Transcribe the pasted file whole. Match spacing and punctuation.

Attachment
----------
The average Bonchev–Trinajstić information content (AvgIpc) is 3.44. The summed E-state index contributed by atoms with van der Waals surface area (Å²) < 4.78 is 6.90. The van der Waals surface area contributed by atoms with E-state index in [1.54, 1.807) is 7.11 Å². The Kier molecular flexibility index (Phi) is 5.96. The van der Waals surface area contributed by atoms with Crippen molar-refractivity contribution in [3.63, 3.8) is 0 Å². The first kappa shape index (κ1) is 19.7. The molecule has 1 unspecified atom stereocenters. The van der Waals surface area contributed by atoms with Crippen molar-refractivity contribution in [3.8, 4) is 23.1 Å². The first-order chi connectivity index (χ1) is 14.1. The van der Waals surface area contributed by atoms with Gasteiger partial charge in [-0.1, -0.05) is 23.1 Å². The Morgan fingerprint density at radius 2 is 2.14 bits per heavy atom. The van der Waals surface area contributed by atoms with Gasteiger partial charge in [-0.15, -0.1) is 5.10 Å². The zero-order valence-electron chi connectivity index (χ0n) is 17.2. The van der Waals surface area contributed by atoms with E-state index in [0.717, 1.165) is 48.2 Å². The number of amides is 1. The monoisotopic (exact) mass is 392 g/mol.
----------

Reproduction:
The average Bonchev–Trinajstić information content (AvgIpc) is 3.44. The summed E-state index contributed by atoms with van der Waals surface area (Å²) < 4.78 is 6.90. The van der Waals surface area contributed by atoms with E-state index in [1.54, 1.807) is 7.11 Å². The Kier molecular flexibility index (Phi) is 5.96. The van der Waals surface area contributed by atoms with Crippen molar-refractivity contribution in [3.63, 3.8) is 0 Å². The first kappa shape index (κ1) is 19.7. The molecule has 1 unspecified atom stereocenters. The van der Waals surface area contributed by atoms with Crippen molar-refractivity contribution in [3.8, 4) is 23.1 Å². The first-order chi connectivity index (χ1) is 14.1. The van der Waals surface area contributed by atoms with Gasteiger partial charge in [-0.1, -0.05) is 23.1 Å². The Morgan fingerprint density at radius 2 is 2.14 bits per heavy atom. The van der Waals surface area contributed by atoms with Gasteiger partial charge in [-0.15, -0.1) is 5.10 Å². The zero-order valence-electron chi connectivity index (χ0n) is 17.2. The van der Waals surface area contributed by atoms with E-state index in [0.717, 1.165) is 48.2 Å². The number of amides is 1. The monoisotopic (exact) mass is 392 g/mol.